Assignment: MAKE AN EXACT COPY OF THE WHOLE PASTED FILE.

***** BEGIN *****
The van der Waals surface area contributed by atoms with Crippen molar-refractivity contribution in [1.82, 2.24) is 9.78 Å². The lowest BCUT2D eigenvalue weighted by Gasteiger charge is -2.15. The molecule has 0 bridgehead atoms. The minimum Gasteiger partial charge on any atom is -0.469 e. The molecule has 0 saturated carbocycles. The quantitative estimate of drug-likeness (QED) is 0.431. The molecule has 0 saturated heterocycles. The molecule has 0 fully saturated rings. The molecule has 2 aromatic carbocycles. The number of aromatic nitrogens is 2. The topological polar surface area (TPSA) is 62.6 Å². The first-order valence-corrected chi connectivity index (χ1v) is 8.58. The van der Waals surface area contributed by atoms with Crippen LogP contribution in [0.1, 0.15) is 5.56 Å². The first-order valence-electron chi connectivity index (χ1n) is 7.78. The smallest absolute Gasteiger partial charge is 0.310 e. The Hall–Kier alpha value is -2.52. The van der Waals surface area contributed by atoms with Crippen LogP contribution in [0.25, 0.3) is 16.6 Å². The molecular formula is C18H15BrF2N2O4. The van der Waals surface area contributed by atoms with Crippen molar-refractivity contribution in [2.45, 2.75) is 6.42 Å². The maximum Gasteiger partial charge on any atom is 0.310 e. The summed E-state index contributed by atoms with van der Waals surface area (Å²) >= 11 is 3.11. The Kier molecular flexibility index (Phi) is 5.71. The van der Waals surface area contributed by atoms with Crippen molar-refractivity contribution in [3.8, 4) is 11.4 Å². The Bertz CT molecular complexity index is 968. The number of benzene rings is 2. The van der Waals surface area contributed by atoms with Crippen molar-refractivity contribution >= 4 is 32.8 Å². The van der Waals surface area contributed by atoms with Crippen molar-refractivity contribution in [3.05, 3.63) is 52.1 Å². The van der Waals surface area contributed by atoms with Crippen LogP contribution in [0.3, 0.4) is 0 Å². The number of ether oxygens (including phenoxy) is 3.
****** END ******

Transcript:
The van der Waals surface area contributed by atoms with Crippen molar-refractivity contribution in [1.82, 2.24) is 9.78 Å². The lowest BCUT2D eigenvalue weighted by Gasteiger charge is -2.15. The molecule has 0 bridgehead atoms. The minimum Gasteiger partial charge on any atom is -0.469 e. The molecule has 0 saturated carbocycles. The quantitative estimate of drug-likeness (QED) is 0.431. The molecule has 0 saturated heterocycles. The molecule has 0 fully saturated rings. The molecule has 2 aromatic carbocycles. The number of aromatic nitrogens is 2. The topological polar surface area (TPSA) is 62.6 Å². The first-order valence-corrected chi connectivity index (χ1v) is 8.58. The van der Waals surface area contributed by atoms with Crippen LogP contribution in [0.1, 0.15) is 5.56 Å². The first-order valence-electron chi connectivity index (χ1n) is 7.78. The smallest absolute Gasteiger partial charge is 0.310 e. The Hall–Kier alpha value is -2.52. The van der Waals surface area contributed by atoms with Crippen LogP contribution in [0.25, 0.3) is 16.6 Å². The molecular formula is C18H15BrF2N2O4. The van der Waals surface area contributed by atoms with Crippen molar-refractivity contribution in [2.45, 2.75) is 6.42 Å². The maximum Gasteiger partial charge on any atom is 0.310 e. The summed E-state index contributed by atoms with van der Waals surface area (Å²) >= 11 is 3.11. The Kier molecular flexibility index (Phi) is 5.71. The van der Waals surface area contributed by atoms with Crippen molar-refractivity contribution in [3.8, 4) is 11.4 Å². The Bertz CT molecular complexity index is 968. The number of benzene rings is 2. The van der Waals surface area contributed by atoms with Crippen molar-refractivity contribution >= 4 is 32.8 Å². The van der Waals surface area contributed by atoms with Crippen molar-refractivity contribution in [3.05, 3.63) is 52.1 Å². The van der Waals surface area contributed by atoms with Crippen LogP contribution in [0.3, 0.4) is 0 Å². The number of ether oxygens (including phenoxy) is 3.